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Quick Facts

Squamous Cell Carcinoma

By The Manual's Editorial Staff,

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What is squamous cell carcinoma?

Carcinoma is a medical word for cancer. Squamous cells are a type of cell in your skin. So squamous cell carcinoma is a kind of skin cancer. It starts in the outermost layer of your skin (epidermis).

  • Squamous cell carcinoma is the second most common skin cancer (after basal cell carcinoma)

  • It usually develops on skin that’s been exposed to the sun, but it can grow anywhere on the skin or in the mouth

  • Fair-skinned people are more likely to get it than darker-skinned people

  • Usually squamous cell carcinoma doesn't spread, and doctors can cure the cancer by removing it

  • Sometimes the cancer spreads to other parts of your body and can be deadly

What causes squamous cell carcinoma?

Squamous cell carcinoma is often caused by sun exposure. Skin that has been damaged or injured is more likely to develop squamous cell carcinoma.

What are the symptoms of squamous cell carcinoma?

At first, a growth on your skin that is:

  • Thick, red, and scaly

  • Irregular in shape

  • Crusty

This growth doesn't heal or go away.

If not treated, the growth can become:

  • Raised, firm, and wart-like

  • An open sore and grow into the tissue underneath it

How can doctors tell if I have squamous cell carcinoma?

Doctors will do a biopsy (cut out a small sample of your skin to look at under a microscope).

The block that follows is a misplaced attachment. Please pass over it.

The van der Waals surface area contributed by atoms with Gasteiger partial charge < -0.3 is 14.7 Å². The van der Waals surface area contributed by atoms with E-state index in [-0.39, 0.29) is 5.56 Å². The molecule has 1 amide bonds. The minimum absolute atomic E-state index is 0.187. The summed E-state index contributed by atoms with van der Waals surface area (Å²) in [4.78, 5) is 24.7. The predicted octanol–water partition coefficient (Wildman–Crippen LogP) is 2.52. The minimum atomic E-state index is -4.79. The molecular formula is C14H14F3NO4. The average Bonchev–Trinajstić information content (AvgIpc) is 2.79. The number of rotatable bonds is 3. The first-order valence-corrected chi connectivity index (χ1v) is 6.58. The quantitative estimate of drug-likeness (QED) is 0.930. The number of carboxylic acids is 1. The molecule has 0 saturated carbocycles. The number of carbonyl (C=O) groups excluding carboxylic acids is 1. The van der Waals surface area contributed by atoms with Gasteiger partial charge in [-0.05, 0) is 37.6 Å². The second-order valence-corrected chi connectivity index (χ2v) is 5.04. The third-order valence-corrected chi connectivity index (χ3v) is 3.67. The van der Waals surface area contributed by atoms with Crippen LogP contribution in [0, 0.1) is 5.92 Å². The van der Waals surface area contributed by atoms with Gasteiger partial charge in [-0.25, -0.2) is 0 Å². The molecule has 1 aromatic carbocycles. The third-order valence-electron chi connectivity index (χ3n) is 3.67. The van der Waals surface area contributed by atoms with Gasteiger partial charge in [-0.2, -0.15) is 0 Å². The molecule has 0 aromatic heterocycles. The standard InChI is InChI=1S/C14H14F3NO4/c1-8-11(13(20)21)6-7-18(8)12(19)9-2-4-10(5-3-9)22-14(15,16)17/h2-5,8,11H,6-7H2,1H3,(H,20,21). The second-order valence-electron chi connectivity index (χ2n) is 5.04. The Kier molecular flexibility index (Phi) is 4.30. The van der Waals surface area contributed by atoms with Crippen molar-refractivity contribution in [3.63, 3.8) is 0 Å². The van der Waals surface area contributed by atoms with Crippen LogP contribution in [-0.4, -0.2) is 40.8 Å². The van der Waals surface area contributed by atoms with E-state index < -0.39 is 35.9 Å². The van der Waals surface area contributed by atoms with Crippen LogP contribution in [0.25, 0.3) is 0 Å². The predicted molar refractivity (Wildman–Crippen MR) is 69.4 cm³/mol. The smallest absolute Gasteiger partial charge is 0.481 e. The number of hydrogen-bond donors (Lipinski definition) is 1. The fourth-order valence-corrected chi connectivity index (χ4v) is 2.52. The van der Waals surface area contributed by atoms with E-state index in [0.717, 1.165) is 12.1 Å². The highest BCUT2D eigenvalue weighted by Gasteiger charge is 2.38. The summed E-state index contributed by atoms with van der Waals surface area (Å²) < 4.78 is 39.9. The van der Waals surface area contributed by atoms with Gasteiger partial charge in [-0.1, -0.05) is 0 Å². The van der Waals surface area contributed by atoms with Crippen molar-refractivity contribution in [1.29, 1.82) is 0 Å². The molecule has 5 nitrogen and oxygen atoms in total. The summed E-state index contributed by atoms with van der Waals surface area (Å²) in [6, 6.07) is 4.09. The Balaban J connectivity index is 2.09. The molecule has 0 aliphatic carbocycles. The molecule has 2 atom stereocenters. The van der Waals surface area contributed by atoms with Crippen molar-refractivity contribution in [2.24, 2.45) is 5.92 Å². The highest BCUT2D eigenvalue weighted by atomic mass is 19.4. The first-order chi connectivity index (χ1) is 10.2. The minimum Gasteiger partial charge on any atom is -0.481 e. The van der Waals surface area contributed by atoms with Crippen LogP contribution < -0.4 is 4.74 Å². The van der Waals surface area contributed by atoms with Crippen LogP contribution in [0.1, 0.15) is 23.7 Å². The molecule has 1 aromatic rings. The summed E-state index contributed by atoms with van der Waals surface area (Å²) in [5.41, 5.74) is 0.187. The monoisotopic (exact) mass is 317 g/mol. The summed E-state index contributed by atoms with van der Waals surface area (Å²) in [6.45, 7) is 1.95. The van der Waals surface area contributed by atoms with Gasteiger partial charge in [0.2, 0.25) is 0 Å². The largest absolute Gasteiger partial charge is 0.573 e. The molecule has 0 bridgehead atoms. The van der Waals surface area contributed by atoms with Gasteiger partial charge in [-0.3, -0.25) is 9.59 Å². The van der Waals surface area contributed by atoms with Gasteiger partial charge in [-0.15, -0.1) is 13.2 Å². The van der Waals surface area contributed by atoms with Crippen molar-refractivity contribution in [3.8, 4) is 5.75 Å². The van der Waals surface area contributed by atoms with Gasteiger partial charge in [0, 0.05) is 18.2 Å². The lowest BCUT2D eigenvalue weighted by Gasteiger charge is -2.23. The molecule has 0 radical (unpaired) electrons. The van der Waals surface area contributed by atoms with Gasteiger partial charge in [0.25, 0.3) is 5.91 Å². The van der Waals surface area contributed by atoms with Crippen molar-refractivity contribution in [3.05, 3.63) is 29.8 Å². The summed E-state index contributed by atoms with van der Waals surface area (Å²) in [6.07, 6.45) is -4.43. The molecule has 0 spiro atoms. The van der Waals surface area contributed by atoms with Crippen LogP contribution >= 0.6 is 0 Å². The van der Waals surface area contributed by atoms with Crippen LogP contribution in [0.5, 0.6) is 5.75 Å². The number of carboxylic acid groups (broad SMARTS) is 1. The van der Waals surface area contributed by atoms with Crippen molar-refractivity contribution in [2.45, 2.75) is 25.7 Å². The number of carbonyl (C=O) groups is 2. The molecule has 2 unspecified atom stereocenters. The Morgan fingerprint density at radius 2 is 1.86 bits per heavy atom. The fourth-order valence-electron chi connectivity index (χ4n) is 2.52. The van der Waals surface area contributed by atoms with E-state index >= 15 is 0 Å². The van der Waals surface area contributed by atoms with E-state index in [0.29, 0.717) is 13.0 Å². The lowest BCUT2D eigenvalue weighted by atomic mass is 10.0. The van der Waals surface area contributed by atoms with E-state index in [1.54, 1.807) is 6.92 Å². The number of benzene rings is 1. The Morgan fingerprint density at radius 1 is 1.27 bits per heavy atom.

How do doctors treat squamous cell carcinoma?

To treat squamous cell carcinoma, doctors will do at least one of these:

  • Scrape and burn it with an electric needle

  • Cut it out with surgery

  • Kill the cancer with extreme cold (cryosurgery) or radiation

  • Put chemotherapy medicine on the cancer

  • If the cancer has spread to other parts of your body, your doctor may use radiation therapy

How can I prevent squamous cell carcinoma?

The best way to prevent squamous cell carcinoma is to limit sun exposure:

  • Stay out of the sun—sit in the shade, try to avoid the sun between 10:00 am and 4:00 pm

  • Don't sunbathe or use tanning beds

  • Wear protective clothing, such as long-sleeved shirts, pants, and hats with broad brims

  • Use sunscreen that’s at least 30 sun protection factor (SPF)—it's important to use more sunscreen every 2 hours and after swimming or sweating

See a doctor if you see a change in a skin growth that doesn't go away after a few weeks.

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